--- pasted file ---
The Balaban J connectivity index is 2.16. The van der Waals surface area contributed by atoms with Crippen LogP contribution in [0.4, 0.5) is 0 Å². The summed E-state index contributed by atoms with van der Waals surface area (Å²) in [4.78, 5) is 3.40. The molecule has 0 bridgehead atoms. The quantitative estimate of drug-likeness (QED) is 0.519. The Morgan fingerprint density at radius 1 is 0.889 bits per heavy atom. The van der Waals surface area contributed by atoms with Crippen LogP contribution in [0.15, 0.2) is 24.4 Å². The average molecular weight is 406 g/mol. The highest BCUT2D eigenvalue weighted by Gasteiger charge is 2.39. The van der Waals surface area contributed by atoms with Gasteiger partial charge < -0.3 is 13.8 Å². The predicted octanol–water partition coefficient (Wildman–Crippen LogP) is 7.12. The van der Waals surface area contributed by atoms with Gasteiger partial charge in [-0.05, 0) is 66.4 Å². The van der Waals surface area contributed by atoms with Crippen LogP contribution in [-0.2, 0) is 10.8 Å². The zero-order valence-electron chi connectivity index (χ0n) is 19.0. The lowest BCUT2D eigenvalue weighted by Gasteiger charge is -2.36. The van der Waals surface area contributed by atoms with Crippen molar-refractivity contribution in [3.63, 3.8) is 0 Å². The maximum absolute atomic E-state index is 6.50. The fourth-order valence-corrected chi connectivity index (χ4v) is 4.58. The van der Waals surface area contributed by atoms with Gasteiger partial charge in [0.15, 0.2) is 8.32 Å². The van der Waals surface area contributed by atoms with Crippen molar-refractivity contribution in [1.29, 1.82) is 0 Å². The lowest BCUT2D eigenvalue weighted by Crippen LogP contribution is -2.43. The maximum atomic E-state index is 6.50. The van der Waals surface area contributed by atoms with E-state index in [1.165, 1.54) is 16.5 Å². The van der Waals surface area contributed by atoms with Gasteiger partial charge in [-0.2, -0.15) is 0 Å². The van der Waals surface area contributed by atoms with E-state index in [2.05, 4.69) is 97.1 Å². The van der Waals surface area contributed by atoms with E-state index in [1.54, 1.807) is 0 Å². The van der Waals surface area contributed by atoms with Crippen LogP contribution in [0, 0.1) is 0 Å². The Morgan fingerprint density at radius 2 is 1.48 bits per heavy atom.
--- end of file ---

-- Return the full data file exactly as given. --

The Balaban J connectivity index is 2.16. The van der Waals surface area contributed by atoms with Crippen LogP contribution in [0.4, 0.5) is 0 Å². The summed E-state index contributed by atoms with van der Waals surface area (Å²) in [4.78, 5) is 3.40. The molecule has 0 bridgehead atoms. The quantitative estimate of drug-likeness (QED) is 0.519. The Morgan fingerprint density at radius 1 is 0.889 bits per heavy atom. The van der Waals surface area contributed by atoms with Crippen LogP contribution in [0.15, 0.2) is 24.4 Å². The average molecular weight is 406 g/mol. The highest BCUT2D eigenvalue weighted by Gasteiger charge is 2.39. The van der Waals surface area contributed by atoms with Gasteiger partial charge < -0.3 is 13.8 Å². The predicted octanol–water partition coefficient (Wildman–Crippen LogP) is 7.12. The van der Waals surface area contributed by atoms with Gasteiger partial charge in [-0.05, 0) is 66.4 Å². The van der Waals surface area contributed by atoms with Crippen LogP contribution in [-0.2, 0) is 10.8 Å². The zero-order valence-electron chi connectivity index (χ0n) is 19.0. The lowest BCUT2D eigenvalue weighted by Gasteiger charge is -2.36. The van der Waals surface area contributed by atoms with Crippen molar-refractivity contribution in [3.63, 3.8) is 0 Å². The maximum absolute atomic E-state index is 6.50. The fourth-order valence-corrected chi connectivity index (χ4v) is 4.58. The van der Waals surface area contributed by atoms with Gasteiger partial charge in [0.15, 0.2) is 8.32 Å². The van der Waals surface area contributed by atoms with Crippen molar-refractivity contribution in [1.29, 1.82) is 0 Å². The lowest BCUT2D eigenvalue weighted by Crippen LogP contribution is -2.43. The maximum atomic E-state index is 6.50. The van der Waals surface area contributed by atoms with E-state index in [1.165, 1.54) is 16.5 Å². The van der Waals surface area contributed by atoms with Gasteiger partial charge in [-0.2, -0.15) is 0 Å². The van der Waals surface area contributed by atoms with E-state index in [2.05, 4.69) is 97.1 Å². The van der Waals surface area contributed by atoms with E-state index in [1.54, 1.807) is 0 Å². The van der Waals surface area contributed by atoms with Crippen LogP contribution in [0, 0.1) is 0 Å². The Morgan fingerprint density at radius 2 is 1.48 bits per heavy atom.